You say: Exactly - so long as they're decent narrators. But how does a school board measure this? I think that's the more difficult problem (which is probably why everyone is so quick to fall back on test results as an indicator of how well one is learning in school). Observation and common sense. The first requires time and effort the second requires trust and a diligent local electorate (for school boards). It really is not so difficult to tell who is a good teacher, who is just mediocre, and who simply ought to look elsewhere for gainful employment. These are the kinds of reforms parents should be working to achieve in their schools. Get control of the faculty and the books. If you, Matt, had a certain kind of "studied ignorance" influencing your history classes, it does not appear to have done lasting damage. Some--even misguided or one-sided--passion is still better than none. My best teacher in high school was probably something close to a socialist. He never really hid this from the curious student. If I were running a school today, I would not think twice about hiring him. He was a fabulous teacher--even if he skewed history to his own prejudices on occasion. I guess I have more faith in the good sense of stimulated students than most, however.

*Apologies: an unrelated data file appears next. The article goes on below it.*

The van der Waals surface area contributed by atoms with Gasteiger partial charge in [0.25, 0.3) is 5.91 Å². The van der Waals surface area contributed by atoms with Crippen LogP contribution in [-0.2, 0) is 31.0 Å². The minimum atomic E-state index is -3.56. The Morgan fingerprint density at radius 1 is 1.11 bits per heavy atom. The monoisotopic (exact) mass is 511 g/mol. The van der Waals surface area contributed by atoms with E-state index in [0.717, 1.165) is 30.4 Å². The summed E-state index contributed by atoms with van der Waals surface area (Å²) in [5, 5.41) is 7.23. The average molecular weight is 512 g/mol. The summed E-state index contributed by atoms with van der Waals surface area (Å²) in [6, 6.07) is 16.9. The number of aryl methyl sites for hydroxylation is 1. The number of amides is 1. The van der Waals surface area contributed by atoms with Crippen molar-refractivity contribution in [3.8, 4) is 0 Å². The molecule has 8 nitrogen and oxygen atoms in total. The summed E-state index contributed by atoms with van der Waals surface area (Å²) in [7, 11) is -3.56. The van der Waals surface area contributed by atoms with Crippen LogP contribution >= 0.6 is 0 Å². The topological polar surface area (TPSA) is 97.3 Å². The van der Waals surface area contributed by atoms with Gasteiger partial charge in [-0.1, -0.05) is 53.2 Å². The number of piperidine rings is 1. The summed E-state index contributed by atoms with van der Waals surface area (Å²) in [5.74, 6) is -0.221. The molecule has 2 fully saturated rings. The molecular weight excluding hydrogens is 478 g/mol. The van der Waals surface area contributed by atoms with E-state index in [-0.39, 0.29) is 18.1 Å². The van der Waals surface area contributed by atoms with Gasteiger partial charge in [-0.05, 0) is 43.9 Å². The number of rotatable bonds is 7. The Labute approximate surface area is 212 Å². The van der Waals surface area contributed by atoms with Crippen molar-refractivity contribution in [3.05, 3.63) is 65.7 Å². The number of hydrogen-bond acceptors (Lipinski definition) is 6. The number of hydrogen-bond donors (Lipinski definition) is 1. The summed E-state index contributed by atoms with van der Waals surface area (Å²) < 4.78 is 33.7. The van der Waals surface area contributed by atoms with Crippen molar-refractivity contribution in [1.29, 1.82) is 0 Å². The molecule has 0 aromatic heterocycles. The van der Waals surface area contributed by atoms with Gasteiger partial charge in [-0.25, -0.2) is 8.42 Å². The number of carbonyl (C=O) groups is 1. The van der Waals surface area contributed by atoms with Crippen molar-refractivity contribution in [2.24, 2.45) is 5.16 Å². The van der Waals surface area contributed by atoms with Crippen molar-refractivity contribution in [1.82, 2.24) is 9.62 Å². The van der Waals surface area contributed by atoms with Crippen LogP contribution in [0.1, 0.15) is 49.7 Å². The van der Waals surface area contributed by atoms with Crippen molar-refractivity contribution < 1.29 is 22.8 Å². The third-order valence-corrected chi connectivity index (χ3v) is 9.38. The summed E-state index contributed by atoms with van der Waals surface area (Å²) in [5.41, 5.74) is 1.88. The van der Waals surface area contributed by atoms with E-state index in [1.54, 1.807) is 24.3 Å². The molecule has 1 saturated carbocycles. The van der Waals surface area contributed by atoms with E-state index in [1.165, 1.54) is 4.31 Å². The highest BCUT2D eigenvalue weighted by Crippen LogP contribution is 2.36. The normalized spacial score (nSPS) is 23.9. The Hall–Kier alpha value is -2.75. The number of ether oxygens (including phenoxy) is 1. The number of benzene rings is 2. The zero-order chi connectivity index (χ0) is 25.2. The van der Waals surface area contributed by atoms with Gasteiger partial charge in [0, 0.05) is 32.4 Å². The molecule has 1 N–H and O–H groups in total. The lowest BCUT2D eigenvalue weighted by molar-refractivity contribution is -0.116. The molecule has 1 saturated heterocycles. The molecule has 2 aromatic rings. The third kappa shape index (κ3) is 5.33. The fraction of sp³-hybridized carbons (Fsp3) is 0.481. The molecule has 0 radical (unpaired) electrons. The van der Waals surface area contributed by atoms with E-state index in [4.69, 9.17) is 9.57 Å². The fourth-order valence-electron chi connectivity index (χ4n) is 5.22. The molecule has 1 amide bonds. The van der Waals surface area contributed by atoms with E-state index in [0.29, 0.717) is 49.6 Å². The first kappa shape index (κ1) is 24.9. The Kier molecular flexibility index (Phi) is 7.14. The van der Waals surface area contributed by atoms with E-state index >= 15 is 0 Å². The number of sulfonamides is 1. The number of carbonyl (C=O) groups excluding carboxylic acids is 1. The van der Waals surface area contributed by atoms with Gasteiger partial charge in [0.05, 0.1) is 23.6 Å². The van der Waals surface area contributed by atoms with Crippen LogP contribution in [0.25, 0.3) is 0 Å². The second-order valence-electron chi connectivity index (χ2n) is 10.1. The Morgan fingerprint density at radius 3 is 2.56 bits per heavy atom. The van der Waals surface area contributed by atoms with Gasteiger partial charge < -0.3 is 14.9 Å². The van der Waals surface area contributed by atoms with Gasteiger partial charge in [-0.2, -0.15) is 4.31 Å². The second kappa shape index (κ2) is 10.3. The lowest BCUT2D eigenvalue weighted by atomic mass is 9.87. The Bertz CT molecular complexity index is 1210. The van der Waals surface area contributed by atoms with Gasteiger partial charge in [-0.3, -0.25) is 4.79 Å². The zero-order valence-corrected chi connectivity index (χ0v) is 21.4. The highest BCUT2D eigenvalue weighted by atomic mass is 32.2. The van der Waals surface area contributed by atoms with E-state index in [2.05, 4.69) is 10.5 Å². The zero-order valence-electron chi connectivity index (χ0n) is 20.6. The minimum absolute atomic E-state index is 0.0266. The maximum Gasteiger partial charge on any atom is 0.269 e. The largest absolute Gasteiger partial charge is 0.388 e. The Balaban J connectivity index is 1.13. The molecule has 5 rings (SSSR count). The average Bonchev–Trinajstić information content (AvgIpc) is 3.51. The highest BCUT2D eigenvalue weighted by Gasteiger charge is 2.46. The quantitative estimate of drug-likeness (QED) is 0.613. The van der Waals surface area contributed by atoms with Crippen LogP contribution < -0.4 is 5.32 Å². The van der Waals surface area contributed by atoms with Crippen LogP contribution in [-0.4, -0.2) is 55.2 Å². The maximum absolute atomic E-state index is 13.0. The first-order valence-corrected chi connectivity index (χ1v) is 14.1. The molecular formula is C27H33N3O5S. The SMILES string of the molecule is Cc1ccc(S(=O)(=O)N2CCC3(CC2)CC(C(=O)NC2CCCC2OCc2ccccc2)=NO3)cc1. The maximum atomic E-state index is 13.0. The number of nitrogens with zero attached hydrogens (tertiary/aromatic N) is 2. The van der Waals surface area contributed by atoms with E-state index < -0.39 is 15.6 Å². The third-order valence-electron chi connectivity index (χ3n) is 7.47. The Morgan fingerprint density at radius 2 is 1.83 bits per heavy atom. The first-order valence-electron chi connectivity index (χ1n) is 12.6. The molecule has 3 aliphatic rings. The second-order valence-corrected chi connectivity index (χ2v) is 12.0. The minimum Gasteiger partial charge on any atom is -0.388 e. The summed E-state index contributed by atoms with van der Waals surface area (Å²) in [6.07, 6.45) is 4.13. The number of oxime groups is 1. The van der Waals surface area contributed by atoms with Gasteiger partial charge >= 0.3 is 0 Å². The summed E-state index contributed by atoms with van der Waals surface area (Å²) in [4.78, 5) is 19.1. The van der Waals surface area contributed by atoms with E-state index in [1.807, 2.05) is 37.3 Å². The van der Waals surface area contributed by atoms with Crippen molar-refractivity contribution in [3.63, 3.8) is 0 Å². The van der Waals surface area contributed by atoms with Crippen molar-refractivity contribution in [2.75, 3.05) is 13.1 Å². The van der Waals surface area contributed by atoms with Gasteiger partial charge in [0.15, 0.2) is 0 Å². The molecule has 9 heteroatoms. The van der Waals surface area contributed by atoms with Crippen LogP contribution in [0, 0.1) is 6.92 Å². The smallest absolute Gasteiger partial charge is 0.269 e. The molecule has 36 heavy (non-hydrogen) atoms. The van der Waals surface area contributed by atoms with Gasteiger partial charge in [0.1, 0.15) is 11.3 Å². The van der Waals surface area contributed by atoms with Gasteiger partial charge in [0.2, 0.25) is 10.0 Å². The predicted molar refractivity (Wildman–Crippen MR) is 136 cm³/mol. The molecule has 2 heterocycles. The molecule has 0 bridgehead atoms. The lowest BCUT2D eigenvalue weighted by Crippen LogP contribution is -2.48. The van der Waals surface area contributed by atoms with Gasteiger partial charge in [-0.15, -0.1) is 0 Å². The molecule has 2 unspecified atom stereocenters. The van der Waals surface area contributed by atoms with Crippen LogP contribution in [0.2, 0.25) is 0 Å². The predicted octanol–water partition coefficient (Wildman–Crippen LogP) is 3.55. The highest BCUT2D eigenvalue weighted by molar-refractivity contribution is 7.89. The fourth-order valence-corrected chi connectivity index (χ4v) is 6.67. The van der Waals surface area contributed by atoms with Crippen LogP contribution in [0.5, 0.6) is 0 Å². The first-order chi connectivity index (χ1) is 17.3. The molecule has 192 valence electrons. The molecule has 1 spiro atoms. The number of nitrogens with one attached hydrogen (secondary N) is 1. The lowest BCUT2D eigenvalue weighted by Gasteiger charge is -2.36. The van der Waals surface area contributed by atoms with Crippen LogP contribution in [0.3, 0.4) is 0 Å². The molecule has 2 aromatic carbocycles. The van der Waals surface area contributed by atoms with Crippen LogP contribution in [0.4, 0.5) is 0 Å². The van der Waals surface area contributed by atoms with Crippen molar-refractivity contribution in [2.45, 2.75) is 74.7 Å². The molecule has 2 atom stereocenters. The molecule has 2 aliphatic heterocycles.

The first requires time and effort the second requires trust and a diligent local electorate (for school boards).



Wow. Now we're really doing some wishful thinking. :)

I guess I also have more faith in the good sense of a stimulated electorate.

I suggest to improve the teaching of high school history that we burn the textbooks. They are history digested and regurgitated and just as appealing as that sounds. When I taught history, the required textbook - that is, the book I was required to use for my course - was a reference for my students that I allowed my students to use as a study guide, but which I rarely used in class. I told the class the story and made them talk and think about people and ideas as they related to events, which reads as something simple, but it never was. My goal was to make those students want to talk about SOMETHING from my class later in the day. Reports of loud arguments over the lunchroom table over the right to bear arms and whether the first amendment extended to free expression of any kind filled me with delight while dismayed the lunch monitor. Pouring the remains of a milk carton over another student's head was certainly going too far, but that became part of the next day's discussion of the topic. When parents told me (only complained once) that they had to look things up to respond to their kids dinner table conversation, I felt I was getting somewhere.